Total exports in 2016-17 were $274.64 billion up from $262.29 billion in the preceding year.
With cumulative exports during April-December 2017-18 growing 12.05% to $223.512 billion, Sahai said: "Prices are moving up, we are on our course to achieve $300 billion." In the mid-term review of the foreign trade policy in December last year, the Government doled out incentives worth Rs 8,450 crore to boost exports and employment in labour intensive sectors hit hard by the Goods and Services Tax (GST) roll out.
Even as the edible oil sector was all praise for the hike in the import duty to safeguard domestic industry, the Indian Olive Association strongly criticised the hike in the import duty on olive oil. Finance Minister Arun Jaitley has announced an increase in duty rates on crude (extra virgin) olive oil from 12.5 per cent to 30 per cent and on refined (olive oil and olive pomace oil) from 20 per cent to 35 per cent.
IOA President V N Dalmia reasoned the objection to Jaitley's proposal, citing the health benefits of olives, which is not an Indian crop and the country had to depend on imports for olive oil. The rate increases are exorbitant and extraordinary. These rates are even more unreasonable considering that there is no domestic production of olive oil in India. Hence, domestic farmers are not affected by olive oil imports.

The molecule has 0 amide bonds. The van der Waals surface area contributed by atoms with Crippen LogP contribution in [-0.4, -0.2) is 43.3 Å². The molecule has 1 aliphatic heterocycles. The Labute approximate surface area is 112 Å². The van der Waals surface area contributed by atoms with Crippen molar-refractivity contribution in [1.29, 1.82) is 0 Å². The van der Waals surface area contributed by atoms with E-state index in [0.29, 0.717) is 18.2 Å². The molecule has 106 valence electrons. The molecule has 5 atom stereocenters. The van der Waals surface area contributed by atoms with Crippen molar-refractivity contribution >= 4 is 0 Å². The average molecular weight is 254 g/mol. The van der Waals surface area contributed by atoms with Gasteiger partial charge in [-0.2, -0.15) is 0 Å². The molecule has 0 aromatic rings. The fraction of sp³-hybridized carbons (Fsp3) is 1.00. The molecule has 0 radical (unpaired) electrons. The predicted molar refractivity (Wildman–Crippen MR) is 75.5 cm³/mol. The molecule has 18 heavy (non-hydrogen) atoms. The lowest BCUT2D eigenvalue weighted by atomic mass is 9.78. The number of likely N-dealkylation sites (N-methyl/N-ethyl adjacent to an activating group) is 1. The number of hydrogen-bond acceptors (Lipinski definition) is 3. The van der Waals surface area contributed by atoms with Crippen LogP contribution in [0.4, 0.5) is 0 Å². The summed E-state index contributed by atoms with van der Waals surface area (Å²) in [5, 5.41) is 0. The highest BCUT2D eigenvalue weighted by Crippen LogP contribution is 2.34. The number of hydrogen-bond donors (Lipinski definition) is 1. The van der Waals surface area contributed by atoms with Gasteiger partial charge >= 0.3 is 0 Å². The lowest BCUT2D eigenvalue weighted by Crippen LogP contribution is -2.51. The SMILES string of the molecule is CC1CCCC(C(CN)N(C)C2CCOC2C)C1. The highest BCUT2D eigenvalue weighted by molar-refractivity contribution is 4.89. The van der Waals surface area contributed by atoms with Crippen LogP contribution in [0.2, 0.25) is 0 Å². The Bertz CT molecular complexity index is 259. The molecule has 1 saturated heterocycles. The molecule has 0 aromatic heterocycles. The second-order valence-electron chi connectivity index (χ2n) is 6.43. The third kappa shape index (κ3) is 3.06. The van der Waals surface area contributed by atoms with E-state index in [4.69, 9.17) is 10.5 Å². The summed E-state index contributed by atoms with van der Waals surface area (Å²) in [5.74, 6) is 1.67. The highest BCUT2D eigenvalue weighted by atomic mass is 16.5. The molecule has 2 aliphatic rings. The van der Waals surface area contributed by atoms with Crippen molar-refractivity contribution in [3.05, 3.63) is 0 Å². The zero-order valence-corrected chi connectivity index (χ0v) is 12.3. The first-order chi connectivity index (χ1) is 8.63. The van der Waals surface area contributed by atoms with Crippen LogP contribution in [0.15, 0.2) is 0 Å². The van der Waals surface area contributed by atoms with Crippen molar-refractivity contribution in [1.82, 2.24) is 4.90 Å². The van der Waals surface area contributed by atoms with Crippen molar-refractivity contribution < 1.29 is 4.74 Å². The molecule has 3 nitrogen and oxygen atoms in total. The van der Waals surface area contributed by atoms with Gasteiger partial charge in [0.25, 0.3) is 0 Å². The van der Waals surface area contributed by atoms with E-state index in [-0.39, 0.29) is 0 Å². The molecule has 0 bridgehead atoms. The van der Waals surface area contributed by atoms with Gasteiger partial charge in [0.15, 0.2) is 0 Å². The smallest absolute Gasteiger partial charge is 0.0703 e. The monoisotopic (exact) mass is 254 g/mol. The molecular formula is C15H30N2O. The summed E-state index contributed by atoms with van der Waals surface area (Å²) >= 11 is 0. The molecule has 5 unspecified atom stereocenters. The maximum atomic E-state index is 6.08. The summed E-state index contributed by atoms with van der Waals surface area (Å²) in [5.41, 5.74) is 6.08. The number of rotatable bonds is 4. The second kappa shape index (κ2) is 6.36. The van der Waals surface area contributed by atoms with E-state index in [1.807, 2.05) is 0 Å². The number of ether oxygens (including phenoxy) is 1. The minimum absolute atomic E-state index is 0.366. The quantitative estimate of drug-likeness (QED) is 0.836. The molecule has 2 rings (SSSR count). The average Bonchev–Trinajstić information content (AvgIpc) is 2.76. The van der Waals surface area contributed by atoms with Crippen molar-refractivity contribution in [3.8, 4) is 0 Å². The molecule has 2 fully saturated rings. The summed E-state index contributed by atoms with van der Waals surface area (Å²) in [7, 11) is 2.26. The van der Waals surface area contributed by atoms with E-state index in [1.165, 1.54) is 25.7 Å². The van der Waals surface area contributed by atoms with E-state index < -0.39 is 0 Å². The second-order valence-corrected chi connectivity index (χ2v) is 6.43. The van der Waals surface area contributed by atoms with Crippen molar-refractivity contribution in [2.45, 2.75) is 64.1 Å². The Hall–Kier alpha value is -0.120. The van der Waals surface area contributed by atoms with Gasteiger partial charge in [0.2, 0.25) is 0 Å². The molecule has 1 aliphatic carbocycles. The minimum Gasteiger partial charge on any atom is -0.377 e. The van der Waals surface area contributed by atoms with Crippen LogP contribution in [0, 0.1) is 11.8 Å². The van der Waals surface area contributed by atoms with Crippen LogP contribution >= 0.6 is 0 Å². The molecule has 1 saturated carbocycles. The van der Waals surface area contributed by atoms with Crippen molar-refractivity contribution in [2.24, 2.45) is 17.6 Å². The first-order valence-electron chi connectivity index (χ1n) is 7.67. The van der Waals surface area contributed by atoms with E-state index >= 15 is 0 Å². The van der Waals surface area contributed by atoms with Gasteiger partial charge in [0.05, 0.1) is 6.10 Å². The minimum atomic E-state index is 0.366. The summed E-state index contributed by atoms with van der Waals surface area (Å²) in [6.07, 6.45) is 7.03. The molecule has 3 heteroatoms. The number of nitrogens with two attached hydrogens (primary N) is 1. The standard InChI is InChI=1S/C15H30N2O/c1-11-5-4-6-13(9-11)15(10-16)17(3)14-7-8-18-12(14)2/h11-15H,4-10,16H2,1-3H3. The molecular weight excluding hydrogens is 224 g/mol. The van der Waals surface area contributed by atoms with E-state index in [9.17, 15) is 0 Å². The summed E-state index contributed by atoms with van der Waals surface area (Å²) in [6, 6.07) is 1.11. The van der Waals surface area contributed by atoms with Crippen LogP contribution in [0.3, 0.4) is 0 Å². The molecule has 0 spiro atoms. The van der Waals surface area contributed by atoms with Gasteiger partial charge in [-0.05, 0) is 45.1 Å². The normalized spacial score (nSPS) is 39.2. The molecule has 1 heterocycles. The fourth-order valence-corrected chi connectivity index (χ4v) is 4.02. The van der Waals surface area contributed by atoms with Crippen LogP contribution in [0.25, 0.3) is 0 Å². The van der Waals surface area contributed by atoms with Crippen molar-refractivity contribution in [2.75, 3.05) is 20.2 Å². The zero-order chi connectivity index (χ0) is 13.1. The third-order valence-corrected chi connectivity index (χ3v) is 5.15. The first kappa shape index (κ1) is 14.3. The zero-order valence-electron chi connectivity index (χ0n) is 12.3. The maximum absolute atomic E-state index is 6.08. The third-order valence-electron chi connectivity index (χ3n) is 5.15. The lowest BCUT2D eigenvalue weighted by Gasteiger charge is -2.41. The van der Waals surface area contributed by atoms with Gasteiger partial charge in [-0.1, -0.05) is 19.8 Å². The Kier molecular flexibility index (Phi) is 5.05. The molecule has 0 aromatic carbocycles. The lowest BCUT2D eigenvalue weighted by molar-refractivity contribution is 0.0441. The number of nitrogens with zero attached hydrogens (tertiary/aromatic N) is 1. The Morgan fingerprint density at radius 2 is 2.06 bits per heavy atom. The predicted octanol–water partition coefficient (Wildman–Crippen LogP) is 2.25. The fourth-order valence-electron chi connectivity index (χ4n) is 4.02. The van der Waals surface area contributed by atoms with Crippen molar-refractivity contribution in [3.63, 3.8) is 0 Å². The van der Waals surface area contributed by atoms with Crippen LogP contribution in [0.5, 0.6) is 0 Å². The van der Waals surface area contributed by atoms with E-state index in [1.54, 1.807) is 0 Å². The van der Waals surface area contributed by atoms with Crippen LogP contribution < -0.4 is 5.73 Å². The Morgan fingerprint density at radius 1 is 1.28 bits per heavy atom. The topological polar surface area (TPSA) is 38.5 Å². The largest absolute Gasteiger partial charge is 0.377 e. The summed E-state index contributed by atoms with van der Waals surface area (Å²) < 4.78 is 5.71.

"This is not a crop of India and farmers do not need protection by imposition of import duty. Prices of other edible oils may have declined, but olive oil prices have not experienced any such trend," said Dalmia. He added that successive droughts in the producer countries - mainly Spain and Italy - had seen the landed price of olive oil in India rise in the past few months.
"Landed prices have almost doubled in the last two years and this is expected to continue in the months to come. Prices of seed oils may have declined, but olive oil prices have shown an increasing trend," he added, underlining the need to relax import duty on olive oils, primarily in the backdrop of health needs, to minimise the risk of lifestyle diseases such as cancer, cholesterol and diabetes.
"The government’s effort should be to make the product increasingly accessible to the Indian consumer given its overarching and universally accepted health benefits. Instead, its ill-conceived and misguided actions will result in exactly the opposite," added Dalmia.